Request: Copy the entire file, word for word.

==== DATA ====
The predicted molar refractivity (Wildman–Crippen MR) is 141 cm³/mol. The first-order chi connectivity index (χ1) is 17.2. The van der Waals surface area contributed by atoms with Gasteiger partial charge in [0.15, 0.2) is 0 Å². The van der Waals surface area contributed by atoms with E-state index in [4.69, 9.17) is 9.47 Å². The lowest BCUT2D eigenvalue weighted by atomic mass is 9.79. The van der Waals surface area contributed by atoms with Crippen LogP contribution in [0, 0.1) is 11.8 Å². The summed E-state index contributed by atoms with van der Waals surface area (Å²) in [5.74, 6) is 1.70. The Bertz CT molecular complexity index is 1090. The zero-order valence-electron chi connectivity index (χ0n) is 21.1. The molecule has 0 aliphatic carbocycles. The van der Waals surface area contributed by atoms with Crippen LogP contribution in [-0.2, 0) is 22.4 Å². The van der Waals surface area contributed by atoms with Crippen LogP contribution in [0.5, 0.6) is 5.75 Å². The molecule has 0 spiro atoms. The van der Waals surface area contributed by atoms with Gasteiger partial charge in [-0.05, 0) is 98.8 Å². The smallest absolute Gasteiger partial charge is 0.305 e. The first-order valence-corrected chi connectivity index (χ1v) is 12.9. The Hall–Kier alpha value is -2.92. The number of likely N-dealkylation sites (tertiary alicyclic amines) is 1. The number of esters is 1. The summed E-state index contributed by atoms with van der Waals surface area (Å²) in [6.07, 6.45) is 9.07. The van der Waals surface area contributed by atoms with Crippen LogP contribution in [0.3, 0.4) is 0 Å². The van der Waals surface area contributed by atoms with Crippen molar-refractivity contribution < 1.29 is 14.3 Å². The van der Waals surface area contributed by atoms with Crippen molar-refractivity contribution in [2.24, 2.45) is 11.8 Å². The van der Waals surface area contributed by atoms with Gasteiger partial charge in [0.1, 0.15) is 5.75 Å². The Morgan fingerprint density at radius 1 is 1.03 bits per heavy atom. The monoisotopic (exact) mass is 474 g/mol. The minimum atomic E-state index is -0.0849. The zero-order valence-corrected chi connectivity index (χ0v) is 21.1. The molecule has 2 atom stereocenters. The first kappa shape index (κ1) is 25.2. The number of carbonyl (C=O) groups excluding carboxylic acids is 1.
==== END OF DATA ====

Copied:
The predicted molar refractivity (Wildman–Crippen MR) is 141 cm³/mol. The first-order chi connectivity index (χ1) is 17.2. The van der Waals surface area contributed by atoms with Gasteiger partial charge in [0.15, 0.2) is 0 Å². The van der Waals surface area contributed by atoms with E-state index in [4.69, 9.17) is 9.47 Å². The lowest BCUT2D eigenvalue weighted by atomic mass is 9.79. The van der Waals surface area contributed by atoms with Crippen LogP contribution in [0, 0.1) is 11.8 Å². The summed E-state index contributed by atoms with van der Waals surface area (Å²) in [5.74, 6) is 1.70. The Bertz CT molecular complexity index is 1090. The zero-order valence-electron chi connectivity index (χ0n) is 21.1. The molecule has 0 aliphatic carbocycles. The van der Waals surface area contributed by atoms with Crippen LogP contribution in [-0.2, 0) is 22.4 Å². The van der Waals surface area contributed by atoms with Crippen LogP contribution in [0.5, 0.6) is 5.75 Å². The molecule has 0 spiro atoms. The van der Waals surface area contributed by atoms with Gasteiger partial charge in [-0.05, 0) is 98.8 Å². The smallest absolute Gasteiger partial charge is 0.305 e. The first-order valence-corrected chi connectivity index (χ1v) is 12.9. The Hall–Kier alpha value is -2.92. The number of likely N-dealkylation sites (tertiary alicyclic amines) is 1. The number of esters is 1. The summed E-state index contributed by atoms with van der Waals surface area (Å²) in [6.07, 6.45) is 9.07. The van der Waals surface area contributed by atoms with Crippen LogP contribution in [0.3, 0.4) is 0 Å². The van der Waals surface area contributed by atoms with Crippen molar-refractivity contribution < 1.29 is 14.3 Å². The van der Waals surface area contributed by atoms with Crippen molar-refractivity contribution in [2.24, 2.45) is 11.8 Å². The van der Waals surface area contributed by atoms with Gasteiger partial charge in [0.1, 0.15) is 5.75 Å². The Morgan fingerprint density at radius 1 is 1.03 bits per heavy atom. The monoisotopic (exact) mass is 474 g/mol. The minimum atomic E-state index is -0.0849. The zero-order valence-corrected chi connectivity index (χ0v) is 21.1. The molecule has 2 atom stereocenters. The first kappa shape index (κ1) is 25.2. The number of carbonyl (C=O) groups excluding carboxylic acids is 1.